In a rare display of responsible behavior I took both of our cars in to the dealership for oil changes a few weeks ago. I will never make that mistake again.
Don’t get me wrong. There’s nothing wrong with the dealership. Between the various members of the family we’ve acquired six vehicles from there in the last few years, and have been happy with all of them. Their service department is fine. They did a fine job on the oil changes, which means that they put all the plugs back where they belonged, checked off 87 items on their to-do list, and threw in car washes. The prices were fair, the people courteous, and the work all done in about 30 minutes, just enough time for me to drink a cup of coffee and read the morning paper. They did a fine job on the oil changes. No complaint there.
But then the harassment from corporate headquarters began. They were eager for me to complete a customer satisfaction survey. Boy, were they ever eager. They’ve contacted me by e-mail twice for each of the cars, and now snail mail has started. If I took the survey seriously, it would take me longer to complete the survey than it took to get the oil changed. The survey had over forty questions for me to answer. Most of them asked me to rate the experience from 1 (unacceptable) to 10 (totally exceptional) in categories like “the timeliness of the drop-off process” and “amenities in the customer waiting area”. It went on like that.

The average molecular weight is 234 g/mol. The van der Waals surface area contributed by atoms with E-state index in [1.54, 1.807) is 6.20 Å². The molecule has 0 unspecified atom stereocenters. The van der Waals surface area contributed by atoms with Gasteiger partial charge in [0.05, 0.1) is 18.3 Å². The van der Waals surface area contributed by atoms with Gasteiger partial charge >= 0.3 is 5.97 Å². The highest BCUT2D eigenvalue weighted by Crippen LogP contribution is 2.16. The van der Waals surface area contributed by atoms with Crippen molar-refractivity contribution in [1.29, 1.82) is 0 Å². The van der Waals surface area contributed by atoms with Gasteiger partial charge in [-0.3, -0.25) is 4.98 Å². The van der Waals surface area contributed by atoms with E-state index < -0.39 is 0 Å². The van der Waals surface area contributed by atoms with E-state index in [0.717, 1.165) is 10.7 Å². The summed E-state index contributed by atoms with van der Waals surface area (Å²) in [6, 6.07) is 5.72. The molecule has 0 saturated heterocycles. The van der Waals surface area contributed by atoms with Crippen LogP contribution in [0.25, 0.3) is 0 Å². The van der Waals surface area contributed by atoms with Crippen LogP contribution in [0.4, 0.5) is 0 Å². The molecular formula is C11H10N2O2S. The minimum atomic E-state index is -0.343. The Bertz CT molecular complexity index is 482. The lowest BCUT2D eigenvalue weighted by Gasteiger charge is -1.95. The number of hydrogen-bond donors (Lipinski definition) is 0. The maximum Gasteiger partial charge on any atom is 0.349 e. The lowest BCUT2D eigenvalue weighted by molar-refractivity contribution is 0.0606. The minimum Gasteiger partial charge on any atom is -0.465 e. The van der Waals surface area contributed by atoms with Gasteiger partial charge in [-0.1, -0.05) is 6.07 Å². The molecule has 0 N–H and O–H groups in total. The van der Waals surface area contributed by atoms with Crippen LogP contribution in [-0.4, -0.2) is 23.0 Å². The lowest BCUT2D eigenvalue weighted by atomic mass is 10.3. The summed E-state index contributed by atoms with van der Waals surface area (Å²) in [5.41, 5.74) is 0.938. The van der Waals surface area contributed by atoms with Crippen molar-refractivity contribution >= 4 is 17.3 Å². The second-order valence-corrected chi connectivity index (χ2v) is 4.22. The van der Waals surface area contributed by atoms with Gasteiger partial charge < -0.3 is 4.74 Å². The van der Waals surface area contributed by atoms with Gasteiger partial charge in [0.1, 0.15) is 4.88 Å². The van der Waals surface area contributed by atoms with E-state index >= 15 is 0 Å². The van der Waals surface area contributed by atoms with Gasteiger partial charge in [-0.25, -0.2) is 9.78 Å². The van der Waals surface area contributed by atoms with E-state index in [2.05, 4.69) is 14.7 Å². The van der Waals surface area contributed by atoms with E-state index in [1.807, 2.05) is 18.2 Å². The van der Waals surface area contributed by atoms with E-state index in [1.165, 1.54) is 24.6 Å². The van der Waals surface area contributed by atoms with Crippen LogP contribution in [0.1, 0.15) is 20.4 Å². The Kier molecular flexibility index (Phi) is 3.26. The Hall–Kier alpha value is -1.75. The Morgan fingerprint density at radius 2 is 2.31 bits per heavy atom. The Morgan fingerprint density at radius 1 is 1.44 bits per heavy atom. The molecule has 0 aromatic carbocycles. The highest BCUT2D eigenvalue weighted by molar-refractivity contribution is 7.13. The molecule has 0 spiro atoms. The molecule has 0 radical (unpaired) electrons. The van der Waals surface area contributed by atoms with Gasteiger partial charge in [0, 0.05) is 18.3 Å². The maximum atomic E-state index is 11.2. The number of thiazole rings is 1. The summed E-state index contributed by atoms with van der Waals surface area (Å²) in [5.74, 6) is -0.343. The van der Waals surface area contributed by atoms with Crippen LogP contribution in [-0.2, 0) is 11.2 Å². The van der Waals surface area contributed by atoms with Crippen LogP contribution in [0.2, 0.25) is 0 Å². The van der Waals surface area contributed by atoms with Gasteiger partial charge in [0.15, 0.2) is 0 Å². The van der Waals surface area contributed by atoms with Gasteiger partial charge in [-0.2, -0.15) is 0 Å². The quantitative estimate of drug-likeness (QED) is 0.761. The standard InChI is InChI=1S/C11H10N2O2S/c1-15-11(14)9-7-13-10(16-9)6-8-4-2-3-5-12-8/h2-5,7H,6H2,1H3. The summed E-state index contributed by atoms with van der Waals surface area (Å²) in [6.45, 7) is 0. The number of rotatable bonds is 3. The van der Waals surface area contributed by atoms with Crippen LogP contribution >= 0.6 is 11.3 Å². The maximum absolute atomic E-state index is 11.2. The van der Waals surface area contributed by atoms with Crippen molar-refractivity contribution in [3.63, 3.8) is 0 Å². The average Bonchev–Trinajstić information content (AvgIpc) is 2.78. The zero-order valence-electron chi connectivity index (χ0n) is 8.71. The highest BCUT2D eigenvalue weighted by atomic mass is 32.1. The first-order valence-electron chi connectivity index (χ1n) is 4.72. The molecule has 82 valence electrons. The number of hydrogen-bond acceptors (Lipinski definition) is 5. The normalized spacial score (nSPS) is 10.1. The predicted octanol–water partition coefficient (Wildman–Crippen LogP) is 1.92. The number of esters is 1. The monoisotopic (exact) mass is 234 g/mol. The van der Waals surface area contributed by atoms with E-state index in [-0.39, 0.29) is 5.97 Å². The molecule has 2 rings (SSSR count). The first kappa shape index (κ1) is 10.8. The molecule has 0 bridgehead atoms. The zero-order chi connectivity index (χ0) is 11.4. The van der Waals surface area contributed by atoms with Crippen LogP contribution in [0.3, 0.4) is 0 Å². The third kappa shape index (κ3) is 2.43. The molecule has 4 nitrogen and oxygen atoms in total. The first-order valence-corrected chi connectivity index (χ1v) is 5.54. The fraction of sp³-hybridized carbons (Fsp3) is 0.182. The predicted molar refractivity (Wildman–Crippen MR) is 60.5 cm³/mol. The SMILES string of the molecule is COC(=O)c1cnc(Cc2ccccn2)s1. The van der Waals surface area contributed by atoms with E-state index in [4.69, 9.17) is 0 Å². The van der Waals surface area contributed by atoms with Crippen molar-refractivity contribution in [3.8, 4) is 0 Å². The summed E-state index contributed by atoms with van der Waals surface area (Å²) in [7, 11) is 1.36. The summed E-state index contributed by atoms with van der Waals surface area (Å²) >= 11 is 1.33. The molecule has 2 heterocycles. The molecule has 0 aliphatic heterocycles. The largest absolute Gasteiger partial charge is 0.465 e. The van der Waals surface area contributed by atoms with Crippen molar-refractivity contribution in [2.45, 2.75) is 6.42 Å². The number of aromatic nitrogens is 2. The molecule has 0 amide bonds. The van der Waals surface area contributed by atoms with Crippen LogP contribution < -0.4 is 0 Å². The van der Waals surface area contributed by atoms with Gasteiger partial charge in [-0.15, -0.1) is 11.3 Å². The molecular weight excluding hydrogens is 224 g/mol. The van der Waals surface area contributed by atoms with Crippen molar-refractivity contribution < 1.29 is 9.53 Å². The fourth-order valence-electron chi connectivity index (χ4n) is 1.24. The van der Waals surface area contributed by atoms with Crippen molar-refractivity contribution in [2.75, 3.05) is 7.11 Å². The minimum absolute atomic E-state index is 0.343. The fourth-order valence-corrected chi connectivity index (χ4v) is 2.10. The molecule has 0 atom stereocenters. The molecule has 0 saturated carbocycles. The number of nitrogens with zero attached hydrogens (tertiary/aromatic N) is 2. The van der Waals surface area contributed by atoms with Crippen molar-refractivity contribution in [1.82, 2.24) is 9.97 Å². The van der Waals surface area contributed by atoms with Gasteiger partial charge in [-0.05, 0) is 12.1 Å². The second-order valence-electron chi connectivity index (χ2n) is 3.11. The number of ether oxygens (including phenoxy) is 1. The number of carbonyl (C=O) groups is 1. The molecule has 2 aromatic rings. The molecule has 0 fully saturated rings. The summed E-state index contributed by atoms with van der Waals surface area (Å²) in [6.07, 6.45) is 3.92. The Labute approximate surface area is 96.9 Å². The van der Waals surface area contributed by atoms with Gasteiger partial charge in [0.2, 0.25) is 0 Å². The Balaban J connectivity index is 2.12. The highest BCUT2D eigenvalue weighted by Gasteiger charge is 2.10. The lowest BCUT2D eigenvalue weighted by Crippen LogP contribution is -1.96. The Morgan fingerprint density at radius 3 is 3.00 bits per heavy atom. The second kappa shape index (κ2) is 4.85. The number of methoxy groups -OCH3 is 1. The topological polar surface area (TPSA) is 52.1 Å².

Well, shucks, that’s a toughie. I mean, the coffee in the customer waiting area was hot and strong, but it was not great coffee. It was good coffee. Should I give it a “6”? An “8”? Am I allowed a “7.5”? And, to tell the truth, the newspaper in the customer waiting area was not the newspaper I usually read, and it is not a newspaper I like, so maybe that would pull my satisfaction level down to a “4”.
I’m not a young man. My time is valuable to me. I am not inclined to spend it thinking about matters that might be important to corporate headquarters, but are trivial to me. Corporate headquarters, I’ll make a deal with you: You don’t ask me to spend my time thinking about those things, and I won’t ask you to spend your time thinking about which restaurant we should go to for dinner tonight.
Concern for customer satisfaction is a good thing, but it can become annoyingly pushy, like the restaurant server who asks you how the food is before you’ve had the chance to unfold your napkin. I still like the dealership (which I have not named for fear of libel!) and would be inclined to shop there for another vehicle, but I’m not going back for service, just to spare myself the annoyance of the corporate customer satisfaction survey. The next time we need oil changes, I’m going to one of those quickie places by the side of the road where they will change my oil and leave it at that.